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Bales: How to Overcome Betting & Fantasy Confirmation Bias

Bales: How to Overcome Betting & Fantasy Confirmation Bias article feature image

Aaron Doster-USA TODAY Sports. Pictured: Doug Baldwin

  • Jonathan Bales has written the best-selling fantasy sports and DFS book series of all time, probably.
  • Heading into the NFL season, Bales will publish excerpts from his books on cognitive biases.
  • Confirmation bias (the tendency to search for information that confirms one's preconceptions) plagues many sports speculators.

Way back when I was in my prime — before all the sex and drugs blogging and data collection — I wrote some books. The Fantasy Sports for Smart People collection is the best-selling fantasy sports and DFS book series of all time. Is that actually true? I don’t know. And if I don’t know, you don’t know, which means I can just say it.

I have maybe a million words of content that I wrote in such a way that it mostly holds the same value now as it did when I first put fingertips to keyboard. No guarantees on the actual quality — just that it’s about the same.

I’ve always been interested in public psychology and how it affects our perception and the ways in which we process information — and, more specifically, how to exploit inefficiencies in the ways people think to make real American doll-hairs. So I’m going to post some excerpts from my books — mostly centered around cognitive biases — that I think should be useful for both fantasy sports players and bettors heading into NFL season.

Without further ado, The Jonathan Bales List of Psychological Biases to Avoid for Grownups That Can’t Gamble Good and Want to Do Other Things Good  Too . . .

Confirmation Bias

The tendency to search for, interpret, focus on and remember information in a way that confirms one’s preconceptions

I make the worst first impressions. I’m so awkward the first time I meet someone that it’s actually kind of funny now. I never had a real job, but a few years ago I interviewed for a bunch, and this is an actual exchange I had with the Director of Marketing at AOL:

  • Me: “Hi, I’m Jonathan. How are you?”
  • Him: “Doing well, how about you?”
  • Me: “Not bad, how are you?”
  • Him (confused): “Still doing well.”

Later, after the most outrageously poor interview you’ve ever seen:

  • Him: “Good luck in your job search, Jonathan.”
  • Me: “You too!”

I didn’t get the job, but I did learn a very valuable life lesson, which was to never go to another job interview ever again. And I didn’t.

It really sucks making a bad impression because it’s so difficult to overcome. There’s a mountain of research suggesting people tend to fit evidence around their beliefs as opposed to the opposite; we form an opinion and then, even if subconsciously, search for evidence to confirm it. This is why it’s so rare to see people have a change of heart about nearly anything — even really smart people.

How to Overcome/Exploit It

It’s easy to say, “Don’t have any preconceived notions about players or teams,” but that’s likely impossible. A more actionable piece of advice is to become a more data-driven DFS player or sports bettor. The reason models hold a lot of value — in addition to speeding up research and allowing you to do more things — is that they don’t weigh certain factors more or less unless told to do so; a model doesn’t give extra weight to spectacular catches or guys who “pop” on film.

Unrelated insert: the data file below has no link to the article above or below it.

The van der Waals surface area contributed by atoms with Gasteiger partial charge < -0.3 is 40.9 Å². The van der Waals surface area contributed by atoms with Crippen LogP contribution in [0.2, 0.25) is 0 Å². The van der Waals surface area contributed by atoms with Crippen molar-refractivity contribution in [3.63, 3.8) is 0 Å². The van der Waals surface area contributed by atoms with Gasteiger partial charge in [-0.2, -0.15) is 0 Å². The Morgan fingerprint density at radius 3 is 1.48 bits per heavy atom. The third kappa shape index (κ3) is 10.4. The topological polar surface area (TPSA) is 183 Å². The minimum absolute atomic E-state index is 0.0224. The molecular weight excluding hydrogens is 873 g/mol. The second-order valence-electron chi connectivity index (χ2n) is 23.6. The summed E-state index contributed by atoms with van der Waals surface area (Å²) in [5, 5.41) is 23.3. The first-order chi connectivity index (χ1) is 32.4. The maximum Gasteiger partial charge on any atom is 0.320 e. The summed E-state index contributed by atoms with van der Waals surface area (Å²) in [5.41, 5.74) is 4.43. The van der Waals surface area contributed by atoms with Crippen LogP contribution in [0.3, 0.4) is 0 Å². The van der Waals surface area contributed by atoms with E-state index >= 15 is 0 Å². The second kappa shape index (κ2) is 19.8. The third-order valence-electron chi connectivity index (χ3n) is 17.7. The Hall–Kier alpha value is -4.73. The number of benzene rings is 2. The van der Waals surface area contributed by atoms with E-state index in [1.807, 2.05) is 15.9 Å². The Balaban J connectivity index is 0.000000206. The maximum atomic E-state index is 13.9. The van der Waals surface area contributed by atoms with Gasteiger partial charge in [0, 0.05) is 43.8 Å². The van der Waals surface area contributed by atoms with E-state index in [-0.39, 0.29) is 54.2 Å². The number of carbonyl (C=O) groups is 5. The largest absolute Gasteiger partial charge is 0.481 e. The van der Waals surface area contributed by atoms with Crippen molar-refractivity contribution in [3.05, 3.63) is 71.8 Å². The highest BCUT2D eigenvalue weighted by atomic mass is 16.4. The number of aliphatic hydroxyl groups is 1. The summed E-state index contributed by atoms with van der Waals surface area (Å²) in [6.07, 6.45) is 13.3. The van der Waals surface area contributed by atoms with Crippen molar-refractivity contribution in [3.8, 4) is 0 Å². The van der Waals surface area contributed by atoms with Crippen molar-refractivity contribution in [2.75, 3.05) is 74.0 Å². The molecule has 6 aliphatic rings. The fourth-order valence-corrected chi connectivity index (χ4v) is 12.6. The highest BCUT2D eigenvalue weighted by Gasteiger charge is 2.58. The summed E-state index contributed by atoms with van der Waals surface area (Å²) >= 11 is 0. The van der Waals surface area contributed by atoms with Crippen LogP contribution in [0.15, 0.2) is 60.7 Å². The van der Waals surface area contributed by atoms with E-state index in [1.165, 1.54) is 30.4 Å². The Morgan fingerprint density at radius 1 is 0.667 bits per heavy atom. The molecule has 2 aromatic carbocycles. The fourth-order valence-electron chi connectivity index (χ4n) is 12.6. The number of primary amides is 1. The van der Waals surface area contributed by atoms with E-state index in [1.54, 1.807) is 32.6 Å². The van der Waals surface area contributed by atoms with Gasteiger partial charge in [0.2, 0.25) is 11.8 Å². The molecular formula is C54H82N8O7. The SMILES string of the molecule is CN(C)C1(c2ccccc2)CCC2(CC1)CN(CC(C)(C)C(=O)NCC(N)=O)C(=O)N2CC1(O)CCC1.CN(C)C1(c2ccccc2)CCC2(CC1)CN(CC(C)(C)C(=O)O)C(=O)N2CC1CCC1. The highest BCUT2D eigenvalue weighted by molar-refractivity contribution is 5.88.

I believe I suffered from confirmation bias in not rostering Doug Baldwin near the beginning of his career. The Seattle receiver is not an elite athlete and, at 189 pounds, he’s simply not the type of receiver I tend to play. But just because Baldwin doesn’t fit the archetype of wide receiver I want doesn’t mean I can’t ever play him.

Even until somewhat recently, I believed Baldwin was a bad receiver. And while I still don’t necessarily think he’s truly elite, take a look at Baldwin’s numbers through his first five seasons:

  • 274 catches on 410 targets (66.8%), 9.33 yards per target, 33.0% red zone TD rate

Those aren’t the numbers of an awful receiver. In comparison, here’s a look at a few guys we’d all consider studs:

  • A.J. Green: 415 catches on 708 targets (58.6%), 8.72 yards per target, 28.1% red-zone TD rate
  • Dez Bryant: 412 catches on 685 targets (60.1%), 8.50 yards per target, 41.5% red-zone TD rate
  • Julio Jones: 414 catches on 653 targets (63.4%), 9.50 yards per target, 24.6% red-zone TD rate
  • DeAndre Hopkins: 239 catches on 412 targets (58.0%), 8.56 yards per target, 19.6% red-zone TD rate
  • Antonio Brown: 526 catches on 789 targets (66.7%), 8.99 yards per target, 22.0% red-zone TD rate

Is Baldwin better than any of those receivers? Doubtful. Baldwin would likely see some reduction in efficiency with either more targets per season or an offense not so efficient on the ground. However, it’s also doubtful that a player who had a higher catch rate than Green, Bryant, Jones, Hopkins and Brown, higher yards per target than all but Jones and a higher red-zone touchdown rate than all but Bryant is also someone who, as I’ve said in the past, “sucks a—.”

Statistically speaking, it’s very unlikely Baldwin is a poor player who put up these numbers just by chance. You ever see those blind player comps that people sometimes do and they reveal one good player with another you think isn’t very good but has similar numbers? I think those are quite useful because, if done properly, they remove personal biases.

Thus, another way to overcome the confirmation bias is through player comps, and RotoViz is the king of those. I love to use comps to help project players on both the weekly and seasonal levels, and players such as Baldwin can often come out much higher than you’d expect.

Also, don’t make people feel awkward af in interviews.

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